August 17, 2011 (HLIAmerica.org) – The directions on my flower seed packet say, “Sow seeds directly into the soil. When plants are two inches tall, thin to six inches apart.”

Sowing more than you need and culling the excess once seeds have germinated is a great approach to gardening. But it is a horrific way to approach pregnancy and childbirth. Yet that is exactly what happens in more and more pregnancies achieved by in vitro fertilization (IVF).

The New York Times ran an article recently chronicling the growing trend for women to “reduce” their multiple gestation pregnancies to a single fetus. Under ultrasound guidance, the physician inserts a needle directly into the chest of the unwanted child and injects potassium chloride, the same drug used for prison executions by lethal injection. This stops the heart and the child dies. The corpse is broken down by the mother’s immune system and is reabsorbed.

What prompts a mother to consent to this barbaric procedure? The best answer to this question comes from Jenny, one of the women highlighted in the Times article:

If I had conceived these twins naturally, I wouldn’t have reduced this pregnancy, because you feel like if there’s a natural order, then you don’t want to disturb it. But we created this child in such an artificial manner — in a test tube, choosing an egg donor, having the embryo placed in me — and somehow, making a decision about how many to carry seemed to be just another choice. The pregnancy was all so consumerish to begin with, and this became yet another thing we could control.

As Jenny instinctively knows, with IVF, the dignity of the fully human embryo is demeaned. Replacement of the marital act by a laboratory procedure leads to the treatment of the embryo as a manufactured commodity that can be discarded if found to be “defective” or if the “consumer” has a change of heart and no longer wants him. The Catholic Church is very clear that in vitro fertilization is immoral for the very reason that Jenny describes. Dignitas Personae (no. 16) states:

The Church moreover holds that it is ethically unacceptable to dissociate procreation from the integrally personal context of the conjugal act:  human procreation is a personal act of a husband and wife, which is not capable of substitution. The blithe acceptance of the enormous number of abortions involved in the process of in vitro fertilization vividly illustrates how the replacement of the conjugal act by a technical procedure – in addition to being in contradiction with the respect that is due to procreation as something that cannot be reduced to mere reproduction – leads to a weakening of the respect owed to every human being. Recognition of such respect is, on the other hand, promoted by the intimacy of husband and wife nourished by married love.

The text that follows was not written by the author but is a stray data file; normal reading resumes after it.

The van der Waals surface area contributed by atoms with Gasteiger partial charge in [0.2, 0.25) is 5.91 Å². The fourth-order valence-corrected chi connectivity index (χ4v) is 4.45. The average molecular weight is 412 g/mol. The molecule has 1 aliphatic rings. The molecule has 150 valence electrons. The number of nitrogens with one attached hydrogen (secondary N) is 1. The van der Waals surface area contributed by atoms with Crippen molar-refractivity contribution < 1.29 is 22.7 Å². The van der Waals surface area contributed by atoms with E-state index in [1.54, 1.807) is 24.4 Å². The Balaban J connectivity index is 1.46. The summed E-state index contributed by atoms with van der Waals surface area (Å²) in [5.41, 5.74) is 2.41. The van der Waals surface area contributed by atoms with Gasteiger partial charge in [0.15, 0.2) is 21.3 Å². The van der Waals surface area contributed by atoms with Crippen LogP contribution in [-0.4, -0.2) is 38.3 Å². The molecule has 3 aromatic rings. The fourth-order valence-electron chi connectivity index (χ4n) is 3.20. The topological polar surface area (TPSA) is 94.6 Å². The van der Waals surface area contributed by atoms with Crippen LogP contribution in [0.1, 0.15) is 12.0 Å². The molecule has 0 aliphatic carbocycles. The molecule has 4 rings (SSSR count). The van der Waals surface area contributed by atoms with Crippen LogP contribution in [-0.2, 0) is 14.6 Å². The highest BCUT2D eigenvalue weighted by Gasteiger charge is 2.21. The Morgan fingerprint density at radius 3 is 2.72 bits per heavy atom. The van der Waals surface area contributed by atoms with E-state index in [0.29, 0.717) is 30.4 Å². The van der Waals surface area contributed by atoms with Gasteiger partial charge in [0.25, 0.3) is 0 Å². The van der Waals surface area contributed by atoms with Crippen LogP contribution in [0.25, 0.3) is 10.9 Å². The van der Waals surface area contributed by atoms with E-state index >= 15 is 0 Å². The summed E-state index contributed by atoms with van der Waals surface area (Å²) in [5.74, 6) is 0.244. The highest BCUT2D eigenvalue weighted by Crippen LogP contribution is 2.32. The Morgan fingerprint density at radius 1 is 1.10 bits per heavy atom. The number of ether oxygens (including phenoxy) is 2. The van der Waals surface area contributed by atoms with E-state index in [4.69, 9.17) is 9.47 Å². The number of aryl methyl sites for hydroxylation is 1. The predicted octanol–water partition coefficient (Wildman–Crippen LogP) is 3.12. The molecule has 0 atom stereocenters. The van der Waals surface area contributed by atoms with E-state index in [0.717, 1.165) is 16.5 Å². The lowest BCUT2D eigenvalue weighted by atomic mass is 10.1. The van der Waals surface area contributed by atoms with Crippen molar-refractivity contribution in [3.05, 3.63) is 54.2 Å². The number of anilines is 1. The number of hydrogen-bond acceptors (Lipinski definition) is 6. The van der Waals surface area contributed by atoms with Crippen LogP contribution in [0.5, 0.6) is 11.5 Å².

According to the Centers for Disease Control, in 2009 more than 60, 000 infants were born using some form of IVF. That is roughly 1% of all births in the United States. Obviously, there is a huge demand for IVF services. But is there a moral alternative?

NaPro TECHNOLOGY offers hope to many couples who have been unable to conceive a child yet want to stay faithful to Church teachings. This approach to infertility understands that the inability to conceive is a symptom of an underlying disorder, and not the disorder itself.

NaPro TECHNOLOGY promotes five goals:

1. It works towards assessing the underlying causes of the reproductive abnormality.
2. It allows for the treatment of these underlying causes.
3. It assists the couple in achieving pregnancy while maintaining the natural acts of procreation.
4. If the treatment program is unsuccessful, research into the unknown causes is undertaken.
5. If medically unsuccessful, the program will assist with successful family building by being supportive of adoption.

Research by the Pope Paul VI institute in 2004 showed that women who suffer from an ovulatory infertility, polycystic ovarian disease, endometriosis, or tubal occlusion have statistically significantly higher pregnancy rates using NaPro TECHNOLOGY than patients with similar conditions treated with in vitro fertilization.

So why aren’t more fertility centers turning to NaPro TECHNOLOGY instead of in vitro fertilization? Taking the time to thoroughly investigate the underlying disorder is a time consuming process. Potential parents are impatient. Fertility centers have happier “customers” if they get them pregnant quickly, or at least if they appear to be moving “aggressively” to achieve pregnancy. In vitro fertilization is also a very lucrative business.

While the cost of IVF can vary based on geographical location, the average cost is $13,000 per cycle. It is common for couples to require more than one cycle to achieve a pregnancy. There is a great financial incentive for fertility specialists to use IVF as a first line solution to infertility.

A moral resolution to the heartbreak of infertility also requires an understanding of the vocational nature of parenthood. Marriage is a calling by God just as a vocation to the priesthood or religious life is a calling. Some, but not all, who are called to marriage will be given the opportunity to be a biological parent.  God never asks us to do something immoral to fulfill our vocation; so if the only way to achieve pregnancy is through an immoral reproductive technology, then our marital vocation does not include biological parenthood. That is why the fifth goal of NaPro TECHNOLOGY is to be supportive of adoption.

A couple may not be called to give birth to a child, but they may still be called to be parents. God’s plan is always far superior to anything we could devise for ourselves. We just need to trust Him.

Reprinted with permission from HLI America


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